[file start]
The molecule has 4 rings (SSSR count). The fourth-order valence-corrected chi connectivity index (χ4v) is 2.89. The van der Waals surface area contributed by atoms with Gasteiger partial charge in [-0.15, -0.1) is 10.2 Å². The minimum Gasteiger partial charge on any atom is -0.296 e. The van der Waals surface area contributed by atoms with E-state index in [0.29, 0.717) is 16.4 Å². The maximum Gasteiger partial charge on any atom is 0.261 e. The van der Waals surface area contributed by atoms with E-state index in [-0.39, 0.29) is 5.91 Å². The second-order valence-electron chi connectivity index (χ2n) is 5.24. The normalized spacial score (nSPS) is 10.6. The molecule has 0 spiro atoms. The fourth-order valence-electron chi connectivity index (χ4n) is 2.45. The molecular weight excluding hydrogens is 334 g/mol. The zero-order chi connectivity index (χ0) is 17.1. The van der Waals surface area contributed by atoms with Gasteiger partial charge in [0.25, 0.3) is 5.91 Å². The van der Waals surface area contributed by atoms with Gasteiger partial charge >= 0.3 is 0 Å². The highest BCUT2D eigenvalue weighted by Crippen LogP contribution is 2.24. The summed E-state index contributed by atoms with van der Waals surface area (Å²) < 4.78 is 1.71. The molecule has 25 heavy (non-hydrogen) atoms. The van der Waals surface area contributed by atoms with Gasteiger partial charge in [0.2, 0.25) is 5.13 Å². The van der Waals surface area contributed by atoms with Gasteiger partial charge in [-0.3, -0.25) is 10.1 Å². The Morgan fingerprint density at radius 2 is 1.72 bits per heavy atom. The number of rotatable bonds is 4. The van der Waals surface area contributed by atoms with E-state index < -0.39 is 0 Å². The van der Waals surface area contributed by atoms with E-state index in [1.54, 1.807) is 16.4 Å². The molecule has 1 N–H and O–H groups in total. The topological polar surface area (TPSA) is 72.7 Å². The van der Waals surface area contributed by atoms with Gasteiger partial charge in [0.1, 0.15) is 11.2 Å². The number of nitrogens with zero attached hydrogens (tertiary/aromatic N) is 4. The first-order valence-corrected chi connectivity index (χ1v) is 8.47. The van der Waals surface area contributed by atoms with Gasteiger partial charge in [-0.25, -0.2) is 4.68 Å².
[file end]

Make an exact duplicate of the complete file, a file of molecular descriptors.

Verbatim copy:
The molecule has 4 rings (SSSR count). The fourth-order valence-corrected chi connectivity index (χ4v) is 2.89. The van der Waals surface area contributed by atoms with Gasteiger partial charge in [-0.15, -0.1) is 10.2 Å². The minimum Gasteiger partial charge on any atom is -0.296 e. The van der Waals surface area contributed by atoms with E-state index in [0.29, 0.717) is 16.4 Å². The maximum Gasteiger partial charge on any atom is 0.261 e. The van der Waals surface area contributed by atoms with E-state index in [-0.39, 0.29) is 5.91 Å². The second-order valence-electron chi connectivity index (χ2n) is 5.24. The normalized spacial score (nSPS) is 10.6. The molecule has 0 spiro atoms. The fourth-order valence-electron chi connectivity index (χ4n) is 2.45. The molecular weight excluding hydrogens is 334 g/mol. The zero-order chi connectivity index (χ0) is 17.1. The van der Waals surface area contributed by atoms with Gasteiger partial charge in [0.25, 0.3) is 5.91 Å². The van der Waals surface area contributed by atoms with Gasteiger partial charge >= 0.3 is 0 Å². The highest BCUT2D eigenvalue weighted by Crippen LogP contribution is 2.24. The summed E-state index contributed by atoms with van der Waals surface area (Å²) < 4.78 is 1.71. The molecule has 25 heavy (non-hydrogen) atoms. The van der Waals surface area contributed by atoms with Gasteiger partial charge in [0.2, 0.25) is 5.13 Å². The van der Waals surface area contributed by atoms with Gasteiger partial charge in [-0.3, -0.25) is 10.1 Å². The Morgan fingerprint density at radius 2 is 1.72 bits per heavy atom. The number of rotatable bonds is 4. The van der Waals surface area contributed by atoms with E-state index < -0.39 is 0 Å². The van der Waals surface area contributed by atoms with E-state index in [1.54, 1.807) is 16.4 Å². The molecule has 1 N–H and O–H groups in total. The topological polar surface area (TPSA) is 72.7 Å². The van der Waals surface area contributed by atoms with Gasteiger partial charge in [0.1, 0.15) is 11.2 Å². The number of nitrogens with zero attached hydrogens (tertiary/aromatic N) is 4. The first-order valence-corrected chi connectivity index (χ1v) is 8.47. The van der Waals surface area contributed by atoms with Gasteiger partial charge in [-0.25, -0.2) is 4.68 Å².